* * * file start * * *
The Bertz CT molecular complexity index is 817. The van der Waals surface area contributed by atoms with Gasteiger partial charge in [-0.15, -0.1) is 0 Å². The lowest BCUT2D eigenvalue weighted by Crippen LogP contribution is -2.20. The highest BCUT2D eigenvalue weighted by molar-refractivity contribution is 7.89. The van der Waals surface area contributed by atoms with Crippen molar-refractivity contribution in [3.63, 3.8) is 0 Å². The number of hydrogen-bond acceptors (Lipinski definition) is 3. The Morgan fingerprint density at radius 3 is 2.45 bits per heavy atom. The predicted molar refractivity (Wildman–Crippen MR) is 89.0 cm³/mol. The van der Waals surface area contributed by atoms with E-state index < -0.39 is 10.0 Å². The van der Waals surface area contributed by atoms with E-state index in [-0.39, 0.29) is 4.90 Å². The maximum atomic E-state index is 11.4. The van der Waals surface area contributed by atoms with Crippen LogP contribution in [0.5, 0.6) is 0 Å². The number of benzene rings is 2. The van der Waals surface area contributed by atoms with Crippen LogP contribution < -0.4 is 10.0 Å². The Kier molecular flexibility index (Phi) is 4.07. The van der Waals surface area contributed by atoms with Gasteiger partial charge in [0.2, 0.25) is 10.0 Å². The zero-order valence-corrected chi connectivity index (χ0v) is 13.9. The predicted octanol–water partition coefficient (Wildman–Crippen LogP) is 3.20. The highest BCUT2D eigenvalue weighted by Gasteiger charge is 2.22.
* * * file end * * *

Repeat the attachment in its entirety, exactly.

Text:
The Bertz CT molecular complexity index is 817. The van der Waals surface area contributed by atoms with Gasteiger partial charge in [-0.15, -0.1) is 0 Å². The lowest BCUT2D eigenvalue weighted by Crippen LogP contribution is -2.20. The highest BCUT2D eigenvalue weighted by molar-refractivity contribution is 7.89. The van der Waals surface area contributed by atoms with Crippen molar-refractivity contribution in [3.63, 3.8) is 0 Å². The number of hydrogen-bond acceptors (Lipinski definition) is 3. The Morgan fingerprint density at radius 3 is 2.45 bits per heavy atom. The predicted molar refractivity (Wildman–Crippen MR) is 89.0 cm³/mol. The van der Waals surface area contributed by atoms with E-state index < -0.39 is 10.0 Å². The van der Waals surface area contributed by atoms with E-state index in [-0.39, 0.29) is 4.90 Å². The maximum atomic E-state index is 11.4. The van der Waals surface area contributed by atoms with Crippen LogP contribution in [0.5, 0.6) is 0 Å². The number of benzene rings is 2. The van der Waals surface area contributed by atoms with Crippen LogP contribution < -0.4 is 10.0 Å². The Kier molecular flexibility index (Phi) is 4.07. The van der Waals surface area contributed by atoms with Gasteiger partial charge in [0.2, 0.25) is 10.0 Å². The zero-order valence-corrected chi connectivity index (χ0v) is 13.9. The predicted octanol–water partition coefficient (Wildman–Crippen LogP) is 3.20. The highest BCUT2D eigenvalue weighted by Gasteiger charge is 2.22.